The Delgados

Hate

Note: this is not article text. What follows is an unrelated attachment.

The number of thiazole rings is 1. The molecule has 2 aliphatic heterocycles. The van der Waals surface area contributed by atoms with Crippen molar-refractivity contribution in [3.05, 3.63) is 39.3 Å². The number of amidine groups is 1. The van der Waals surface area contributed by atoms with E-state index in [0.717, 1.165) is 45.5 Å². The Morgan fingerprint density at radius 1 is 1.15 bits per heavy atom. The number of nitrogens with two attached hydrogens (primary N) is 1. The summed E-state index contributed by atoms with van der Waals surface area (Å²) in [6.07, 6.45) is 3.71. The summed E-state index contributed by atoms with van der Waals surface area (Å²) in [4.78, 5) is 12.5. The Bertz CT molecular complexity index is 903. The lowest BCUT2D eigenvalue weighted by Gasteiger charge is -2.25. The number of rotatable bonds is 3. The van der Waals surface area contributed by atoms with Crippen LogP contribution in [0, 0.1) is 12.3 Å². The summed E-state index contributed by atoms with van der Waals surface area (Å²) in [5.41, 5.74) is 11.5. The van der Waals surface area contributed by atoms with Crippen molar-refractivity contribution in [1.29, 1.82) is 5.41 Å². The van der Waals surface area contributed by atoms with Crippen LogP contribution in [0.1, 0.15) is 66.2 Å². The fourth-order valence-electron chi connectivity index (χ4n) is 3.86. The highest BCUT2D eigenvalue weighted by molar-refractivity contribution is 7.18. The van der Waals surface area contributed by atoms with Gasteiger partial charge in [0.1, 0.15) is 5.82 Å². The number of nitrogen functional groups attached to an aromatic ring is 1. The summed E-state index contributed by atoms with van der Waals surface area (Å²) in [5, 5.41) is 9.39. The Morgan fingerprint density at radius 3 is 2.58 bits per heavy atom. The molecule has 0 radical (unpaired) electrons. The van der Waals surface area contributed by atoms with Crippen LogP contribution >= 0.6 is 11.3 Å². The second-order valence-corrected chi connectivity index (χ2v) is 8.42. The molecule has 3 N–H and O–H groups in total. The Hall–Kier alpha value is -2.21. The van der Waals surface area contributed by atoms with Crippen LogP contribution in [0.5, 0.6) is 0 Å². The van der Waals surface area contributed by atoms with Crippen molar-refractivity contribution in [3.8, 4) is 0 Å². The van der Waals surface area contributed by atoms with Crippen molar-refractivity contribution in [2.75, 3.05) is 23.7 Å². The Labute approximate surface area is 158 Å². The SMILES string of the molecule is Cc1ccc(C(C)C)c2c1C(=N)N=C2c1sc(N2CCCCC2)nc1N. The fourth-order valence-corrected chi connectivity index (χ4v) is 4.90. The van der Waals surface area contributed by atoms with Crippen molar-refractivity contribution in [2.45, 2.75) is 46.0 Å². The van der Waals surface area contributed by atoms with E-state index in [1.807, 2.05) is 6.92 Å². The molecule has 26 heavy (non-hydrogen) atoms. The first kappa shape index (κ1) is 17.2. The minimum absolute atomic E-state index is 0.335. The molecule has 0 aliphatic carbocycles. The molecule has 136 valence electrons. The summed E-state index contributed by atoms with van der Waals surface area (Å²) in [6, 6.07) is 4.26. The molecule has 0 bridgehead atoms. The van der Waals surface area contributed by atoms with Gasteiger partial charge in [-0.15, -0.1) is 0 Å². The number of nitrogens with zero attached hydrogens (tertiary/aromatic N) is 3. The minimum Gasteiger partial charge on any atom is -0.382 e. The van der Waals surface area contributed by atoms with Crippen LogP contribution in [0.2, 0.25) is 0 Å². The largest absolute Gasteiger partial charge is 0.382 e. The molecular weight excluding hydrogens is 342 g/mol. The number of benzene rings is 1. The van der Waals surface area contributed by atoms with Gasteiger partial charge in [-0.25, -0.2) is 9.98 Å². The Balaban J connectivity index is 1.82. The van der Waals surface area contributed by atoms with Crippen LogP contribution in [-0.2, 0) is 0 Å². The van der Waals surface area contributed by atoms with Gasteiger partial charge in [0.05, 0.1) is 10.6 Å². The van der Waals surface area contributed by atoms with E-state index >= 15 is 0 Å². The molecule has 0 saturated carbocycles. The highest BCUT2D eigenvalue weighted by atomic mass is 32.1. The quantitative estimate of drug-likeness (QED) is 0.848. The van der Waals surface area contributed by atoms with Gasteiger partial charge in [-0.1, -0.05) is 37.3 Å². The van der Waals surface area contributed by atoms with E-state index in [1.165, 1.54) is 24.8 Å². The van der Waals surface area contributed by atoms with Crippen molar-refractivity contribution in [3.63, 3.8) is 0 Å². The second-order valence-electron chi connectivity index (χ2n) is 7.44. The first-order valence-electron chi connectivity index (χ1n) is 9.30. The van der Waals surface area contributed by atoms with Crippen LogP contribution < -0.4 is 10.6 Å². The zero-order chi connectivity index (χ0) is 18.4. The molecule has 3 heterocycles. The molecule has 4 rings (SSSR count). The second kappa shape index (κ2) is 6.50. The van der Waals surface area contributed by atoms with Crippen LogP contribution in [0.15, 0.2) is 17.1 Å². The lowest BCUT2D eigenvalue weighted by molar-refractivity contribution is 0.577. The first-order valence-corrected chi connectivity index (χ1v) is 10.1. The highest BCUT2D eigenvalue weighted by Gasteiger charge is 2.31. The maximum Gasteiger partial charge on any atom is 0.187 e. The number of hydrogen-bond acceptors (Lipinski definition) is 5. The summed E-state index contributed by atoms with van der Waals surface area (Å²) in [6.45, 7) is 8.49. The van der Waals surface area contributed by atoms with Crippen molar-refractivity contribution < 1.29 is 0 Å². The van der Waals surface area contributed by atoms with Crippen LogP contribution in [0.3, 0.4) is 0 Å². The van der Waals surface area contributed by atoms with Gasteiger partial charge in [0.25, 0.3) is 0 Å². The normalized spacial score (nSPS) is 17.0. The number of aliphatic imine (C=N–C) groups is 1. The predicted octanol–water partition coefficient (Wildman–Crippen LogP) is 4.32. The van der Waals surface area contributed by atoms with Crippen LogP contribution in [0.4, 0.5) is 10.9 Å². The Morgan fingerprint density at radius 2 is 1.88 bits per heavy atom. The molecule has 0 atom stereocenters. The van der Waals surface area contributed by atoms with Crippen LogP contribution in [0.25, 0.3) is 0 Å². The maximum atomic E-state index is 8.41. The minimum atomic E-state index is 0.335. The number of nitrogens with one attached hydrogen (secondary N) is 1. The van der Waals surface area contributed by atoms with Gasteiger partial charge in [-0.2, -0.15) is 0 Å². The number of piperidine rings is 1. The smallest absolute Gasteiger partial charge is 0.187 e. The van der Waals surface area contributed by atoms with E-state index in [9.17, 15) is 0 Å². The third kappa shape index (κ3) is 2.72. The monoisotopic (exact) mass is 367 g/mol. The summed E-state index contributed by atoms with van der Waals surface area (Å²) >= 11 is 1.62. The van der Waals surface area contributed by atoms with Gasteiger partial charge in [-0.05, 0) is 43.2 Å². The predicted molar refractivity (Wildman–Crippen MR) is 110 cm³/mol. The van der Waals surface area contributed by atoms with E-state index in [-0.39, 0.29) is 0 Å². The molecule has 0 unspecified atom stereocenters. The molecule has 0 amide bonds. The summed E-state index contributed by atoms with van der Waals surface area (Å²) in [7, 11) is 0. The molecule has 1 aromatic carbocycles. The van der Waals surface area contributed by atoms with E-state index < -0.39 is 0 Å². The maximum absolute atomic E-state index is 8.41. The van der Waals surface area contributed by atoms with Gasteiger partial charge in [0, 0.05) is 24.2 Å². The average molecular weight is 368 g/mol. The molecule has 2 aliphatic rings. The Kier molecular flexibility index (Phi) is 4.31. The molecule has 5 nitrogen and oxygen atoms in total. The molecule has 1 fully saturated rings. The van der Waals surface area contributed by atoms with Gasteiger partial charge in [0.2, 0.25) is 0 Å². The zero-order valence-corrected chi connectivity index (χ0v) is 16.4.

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Bringing the Beatles into any discussion or analysis of music since...oh, about 1970 is not only the granddaddy of all rock critic clichés -- it's ultimately pointless because of the seep of the band into every single recess of the world of popular music. Nevertheless, it's almost impossible not to bring the band up when talking about Hate, the Delgados' first release since the much-lauded (and possibly over-hyped) breakthrough release, The Great Eastern. The first giveaway is the track which inspired the album's title, "All You Need Is Hate," which inverts the premise of the original into a bouncy, three-minute pop song which pretty much questions the motivations of everyone who can still draw breath. Even bleaker is "Child Killers," which is the dark flipside of John Lennon's "Imagine," complete with a cop of part of the melody and a sly lyrical reference; while the original song was a hopeful number, "Child Killers" reflects a self-medicating generation without hope of any kind, not even caring if they live or die: "Maybe now I'll find peace in another world" indeed. From a musical perspective, it's hard not to haul out another cliché; each of the songs here is processed, tweaked, and orchestrated into a positively massive (even majestic) sonic epic, bringing to mind albums by the Flaming Lips or Mercury Rev that were released around the same time. If you believe the party line, the Delgados had already fully hammered out the songs before bringing them to producer Dave Fridmann (whose heavy production hand had, indeed, provided much of the sonic signature of both the Flaming Lips and Mercury Rev), and Fridmann's contribution was minimal polish. That's pretty hard to believe when you actually listen to the results, but it's certainly easy to forgive; where The Great Eastern was a fairly gentle and tentative record in a lot of ways, this one is bigger and demands your attention. The good news is that it's one of those rare records that actually deserves all of the attention it demands.

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